Power of Court or Tribunal to allow interest if it is not mentioned in a statute

TagPower of Court to allow interest

Section 1 of the old Interest Act, 1839 read as follows:-

“Power of Court to allow interest. It is, therefore, hereby enacted that, upon all debts or sums certain payable at a certain time or otherwise, the Court before which such debts or sums may be recovered may, if it shall think fit, allow interest to the creditor at a rate not exceeding the current rate of interest from the time when such debts or sums certain
were payable, if such debts or sums be payable by virtue of some written instrument at a certain time; or if payable otherwise, then from the time when demand of payment shall have been made in writing, so as such demand shall give notice to the debtor that interest will be claimed from the date of such demand until the time of payment: provided that interest shall be payable in all cases in which it is now payable by law.”

Interest Act of 1978.
Section 2(a) reads as under:
“Section 2 – Definitions
In this Act, unless the context otherwise requires,- (a) “court” includes a tribunal and an arbitrator;”
The Act has, therefore, been expanded to cover not merely civil courts but Tribunals as well.

“Section 4 – Interest payable under certain enactments⇒

(1) Notwithstanding anything contained in section 3, interest shall be payable in all cases in which it is payable by virtue of any enactment or other rule of law or usage having the force of law.
(2) Notwithstanding as aforesaid, and without prejudice to the generality of the provisions of subsection (1), the court shall, in each of the following cases, allow interest from the date specified below to the date of institution of the proceedings at such rate as the court may consider reasonable, unless the court is satisfied that there are special reasons why interest should not be allowed, namely:-
(a) where money or other property has been deposited as security for the performance of an obligation imposed by law or contract, from the date of the deposit;
(b) where the obligation to pay money or restore any property arises by virtue of a fiduciary relationship, from the date of the cause of action;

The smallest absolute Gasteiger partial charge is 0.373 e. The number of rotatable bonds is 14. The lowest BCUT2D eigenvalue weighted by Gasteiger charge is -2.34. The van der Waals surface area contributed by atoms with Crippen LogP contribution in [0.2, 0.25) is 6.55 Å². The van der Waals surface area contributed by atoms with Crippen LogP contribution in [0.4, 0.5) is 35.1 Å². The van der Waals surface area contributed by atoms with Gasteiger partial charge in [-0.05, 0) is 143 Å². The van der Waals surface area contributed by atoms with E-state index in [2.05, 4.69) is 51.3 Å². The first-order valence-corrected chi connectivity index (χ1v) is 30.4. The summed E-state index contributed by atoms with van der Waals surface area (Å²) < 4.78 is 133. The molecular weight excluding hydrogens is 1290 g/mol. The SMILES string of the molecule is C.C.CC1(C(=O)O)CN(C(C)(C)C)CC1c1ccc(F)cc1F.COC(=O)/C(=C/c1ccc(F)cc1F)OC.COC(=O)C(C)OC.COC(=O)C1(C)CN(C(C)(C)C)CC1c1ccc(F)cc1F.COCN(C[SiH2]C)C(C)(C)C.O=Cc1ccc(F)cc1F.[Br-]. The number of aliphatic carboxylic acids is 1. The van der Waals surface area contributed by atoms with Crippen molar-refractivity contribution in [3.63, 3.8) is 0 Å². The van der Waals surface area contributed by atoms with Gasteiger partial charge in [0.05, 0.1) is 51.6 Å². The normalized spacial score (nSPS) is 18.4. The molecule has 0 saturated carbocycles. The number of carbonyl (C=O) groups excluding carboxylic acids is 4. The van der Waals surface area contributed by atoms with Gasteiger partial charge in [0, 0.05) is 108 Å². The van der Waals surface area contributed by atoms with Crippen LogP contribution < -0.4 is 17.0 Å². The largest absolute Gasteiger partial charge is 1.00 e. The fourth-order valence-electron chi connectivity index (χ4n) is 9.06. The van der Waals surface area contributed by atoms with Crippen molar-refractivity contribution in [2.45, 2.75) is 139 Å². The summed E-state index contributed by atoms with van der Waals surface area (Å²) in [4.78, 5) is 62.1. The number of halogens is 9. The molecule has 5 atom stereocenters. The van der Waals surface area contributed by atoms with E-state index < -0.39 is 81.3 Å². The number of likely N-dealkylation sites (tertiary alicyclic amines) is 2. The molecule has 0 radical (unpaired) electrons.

(c) where money or other property is obtained or retained by fraud, from the date of the cause of action;
(d) where the claim is for dower or maintenance, from the date of the cause of action.”
By Section 6(1), the Interest Act of 1839 was repealed.

This view of the law has since been followed in a number of judgments.

In Satinder Singh v. Amrao Singh, (1961) 3 SCR 676 at 697, this Court held as under:
“The power to award interest on equitable grounds or under any other provisions of the law is expressly saved by the proviso to s. 1. This question was considered by the Privy Council in Bengal-Nagpur Railway Co. Ltd. v. Ruttanji Ramji [65 IA 66 SC : AIR 1938 PC 67]. Referring to the proviso to s. 1 of the Act the Privy Council observed “this proviso applies to cases in which the Court of equity exercises its jurisdiction to allow interest”.

This Court in Life Insurance Corporation of India and Another v. Smt. S. Sindhu, (2006) 5 SCC 258 at 263-264, while considering the changes made by the Interest Act, 1978, stated as follows:

“15. Even assuming that interest can be awarded on grounds of equity, it can be awarded only on the reduced sum to be quantified and paid from the date when it becomes due under the policy (that is on the date of death of the assured) and not from any earlier date. We do not propose to examine the question as to whether interest can be awarded at all, on equitable grounds, in view of the enactment of the Interest Act, 1978 making a significant departure from the old Interest Act (32 of 1839). The present Act does not contain the following provision contained in the proviso to Section 1 of the old Act:

“interest shall be payable in all cases in which it is now payable by law”. How far the decisions of this Court in Satinder Singh v. Amrao Singh [(1961) 3 SCR 676 : AIR 1961 SC 908] and Hirachand Kothari v. State of Rajasthan [1985 Supp SCC 17] and the decision of the Privy Council in Bengal Nagpur Rly. Co. Ltd. v. Ruttanji Ramji [(1937-38) 65 IA 66 : AIR 1938 PC 67] holding that interest can be awarded on equitable grounds, all rendered with
reference to the said proviso to Section 1 of the old Interest Act (Act of 1839), will be useful to interpret the provisions of the new Act (Act of 1978) may require detailed examination in an appropriate case.”